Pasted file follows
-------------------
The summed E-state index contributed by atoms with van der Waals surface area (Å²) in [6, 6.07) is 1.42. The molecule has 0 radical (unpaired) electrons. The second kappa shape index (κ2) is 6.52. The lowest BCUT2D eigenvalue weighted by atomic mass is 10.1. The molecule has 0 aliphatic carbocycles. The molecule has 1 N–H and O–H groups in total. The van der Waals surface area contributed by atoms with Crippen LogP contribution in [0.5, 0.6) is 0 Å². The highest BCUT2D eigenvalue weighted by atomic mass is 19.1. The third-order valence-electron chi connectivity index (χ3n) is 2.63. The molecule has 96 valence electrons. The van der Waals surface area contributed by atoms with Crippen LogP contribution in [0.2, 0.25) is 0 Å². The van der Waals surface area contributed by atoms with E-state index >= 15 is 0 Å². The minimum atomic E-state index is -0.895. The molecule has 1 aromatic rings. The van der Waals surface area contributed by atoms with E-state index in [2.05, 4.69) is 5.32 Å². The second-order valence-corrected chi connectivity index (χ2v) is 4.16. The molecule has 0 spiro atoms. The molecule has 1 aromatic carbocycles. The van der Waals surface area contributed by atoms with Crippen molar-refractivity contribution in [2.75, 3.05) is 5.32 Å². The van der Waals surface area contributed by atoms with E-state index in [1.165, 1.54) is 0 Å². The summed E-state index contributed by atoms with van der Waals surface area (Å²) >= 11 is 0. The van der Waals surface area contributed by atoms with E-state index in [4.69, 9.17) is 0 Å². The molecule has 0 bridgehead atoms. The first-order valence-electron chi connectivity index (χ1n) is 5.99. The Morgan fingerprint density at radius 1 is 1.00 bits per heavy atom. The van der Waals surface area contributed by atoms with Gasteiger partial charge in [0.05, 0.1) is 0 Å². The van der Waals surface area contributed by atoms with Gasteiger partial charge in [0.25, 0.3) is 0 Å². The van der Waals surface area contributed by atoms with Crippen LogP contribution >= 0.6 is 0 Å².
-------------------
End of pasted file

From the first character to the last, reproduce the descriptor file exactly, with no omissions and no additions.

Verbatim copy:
The summed E-state index contributed by atoms with van der Waals surface area (Å²) in [6, 6.07) is 1.42. The molecule has 0 radical (unpaired) electrons. The second kappa shape index (κ2) is 6.52. The lowest BCUT2D eigenvalue weighted by atomic mass is 10.1. The molecule has 0 aliphatic carbocycles. The molecule has 1 N–H and O–H groups in total. The van der Waals surface area contributed by atoms with Crippen LogP contribution in [0.5, 0.6) is 0 Å². The highest BCUT2D eigenvalue weighted by atomic mass is 19.1. The third-order valence-electron chi connectivity index (χ3n) is 2.63. The molecule has 96 valence electrons. The van der Waals surface area contributed by atoms with Crippen LogP contribution in [0.2, 0.25) is 0 Å². The van der Waals surface area contributed by atoms with E-state index >= 15 is 0 Å². The minimum atomic E-state index is -0.895. The molecule has 1 aromatic rings. The van der Waals surface area contributed by atoms with E-state index in [2.05, 4.69) is 5.32 Å². The second-order valence-corrected chi connectivity index (χ2v) is 4.16. The molecule has 0 spiro atoms. The molecule has 1 aromatic carbocycles. The van der Waals surface area contributed by atoms with Crippen molar-refractivity contribution in [2.75, 3.05) is 5.32 Å². The van der Waals surface area contributed by atoms with E-state index in [1.165, 1.54) is 0 Å². The summed E-state index contributed by atoms with van der Waals surface area (Å²) >= 11 is 0. The van der Waals surface area contributed by atoms with E-state index in [4.69, 9.17) is 0 Å². The molecule has 0 bridgehead atoms. The first-order valence-electron chi connectivity index (χ1n) is 5.99. The Morgan fingerprint density at radius 1 is 1.00 bits per heavy atom. The van der Waals surface area contributed by atoms with Gasteiger partial charge in [0.05, 0.1) is 0 Å². The van der Waals surface area contributed by atoms with Gasteiger partial charge in [0.25, 0.3) is 0 Å². The van der Waals surface area contributed by atoms with Crippen LogP contribution >= 0.6 is 0 Å².